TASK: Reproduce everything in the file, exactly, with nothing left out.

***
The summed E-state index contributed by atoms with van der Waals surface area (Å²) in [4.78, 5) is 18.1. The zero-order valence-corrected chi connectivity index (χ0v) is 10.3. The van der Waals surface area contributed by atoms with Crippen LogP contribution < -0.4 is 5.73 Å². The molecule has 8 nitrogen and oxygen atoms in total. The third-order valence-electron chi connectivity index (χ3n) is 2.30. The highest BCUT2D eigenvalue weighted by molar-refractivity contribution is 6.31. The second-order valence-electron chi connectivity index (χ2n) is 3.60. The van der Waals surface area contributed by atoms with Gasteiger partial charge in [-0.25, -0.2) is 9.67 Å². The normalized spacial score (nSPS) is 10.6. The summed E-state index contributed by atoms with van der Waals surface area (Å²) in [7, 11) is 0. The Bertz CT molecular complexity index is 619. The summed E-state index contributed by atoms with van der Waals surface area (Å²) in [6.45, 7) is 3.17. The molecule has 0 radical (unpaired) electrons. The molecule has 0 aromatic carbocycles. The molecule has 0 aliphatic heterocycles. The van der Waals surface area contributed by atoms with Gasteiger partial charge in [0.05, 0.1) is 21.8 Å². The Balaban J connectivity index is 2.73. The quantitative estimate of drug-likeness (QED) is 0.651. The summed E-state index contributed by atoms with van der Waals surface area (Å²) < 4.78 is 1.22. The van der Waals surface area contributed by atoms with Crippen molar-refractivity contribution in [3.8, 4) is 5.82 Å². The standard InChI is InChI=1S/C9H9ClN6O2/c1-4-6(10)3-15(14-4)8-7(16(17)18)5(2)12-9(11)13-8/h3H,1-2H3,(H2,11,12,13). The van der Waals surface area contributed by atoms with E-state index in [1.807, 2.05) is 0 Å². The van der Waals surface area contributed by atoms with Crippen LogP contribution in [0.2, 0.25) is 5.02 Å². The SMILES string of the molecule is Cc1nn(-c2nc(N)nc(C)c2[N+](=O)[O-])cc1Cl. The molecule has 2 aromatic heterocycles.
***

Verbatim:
The summed E-state index contributed by atoms with van der Waals surface area (Å²) in [4.78, 5) is 18.1. The zero-order valence-corrected chi connectivity index (χ0v) is 10.3. The van der Waals surface area contributed by atoms with Crippen LogP contribution < -0.4 is 5.73 Å². The molecule has 8 nitrogen and oxygen atoms in total. The third-order valence-electron chi connectivity index (χ3n) is 2.30. The highest BCUT2D eigenvalue weighted by molar-refractivity contribution is 6.31. The second-order valence-electron chi connectivity index (χ2n) is 3.60. The van der Waals surface area contributed by atoms with Gasteiger partial charge in [-0.25, -0.2) is 9.67 Å². The normalized spacial score (nSPS) is 10.6. The summed E-state index contributed by atoms with van der Waals surface area (Å²) in [7, 11) is 0. The Bertz CT molecular complexity index is 619. The summed E-state index contributed by atoms with van der Waals surface area (Å²) in [6.45, 7) is 3.17. The molecule has 0 radical (unpaired) electrons. The molecule has 0 aromatic carbocycles. The molecule has 0 aliphatic heterocycles. The van der Waals surface area contributed by atoms with Gasteiger partial charge in [0.05, 0.1) is 21.8 Å². The Balaban J connectivity index is 2.73. The quantitative estimate of drug-likeness (QED) is 0.651. The summed E-state index contributed by atoms with van der Waals surface area (Å²) < 4.78 is 1.22. The van der Waals surface area contributed by atoms with Crippen molar-refractivity contribution in [3.8, 4) is 5.82 Å². The standard InChI is InChI=1S/C9H9ClN6O2/c1-4-6(10)3-15(14-4)8-7(16(17)18)5(2)12-9(11)13-8/h3H,1-2H3,(H2,11,12,13). The van der Waals surface area contributed by atoms with E-state index in [1.807, 2.05) is 0 Å². The van der Waals surface area contributed by atoms with Crippen LogP contribution in [0.2, 0.25) is 5.02 Å². The SMILES string of the molecule is Cc1nn(-c2nc(N)nc(C)c2[N+](=O)[O-])cc1Cl. The molecule has 2 aromatic heterocycles.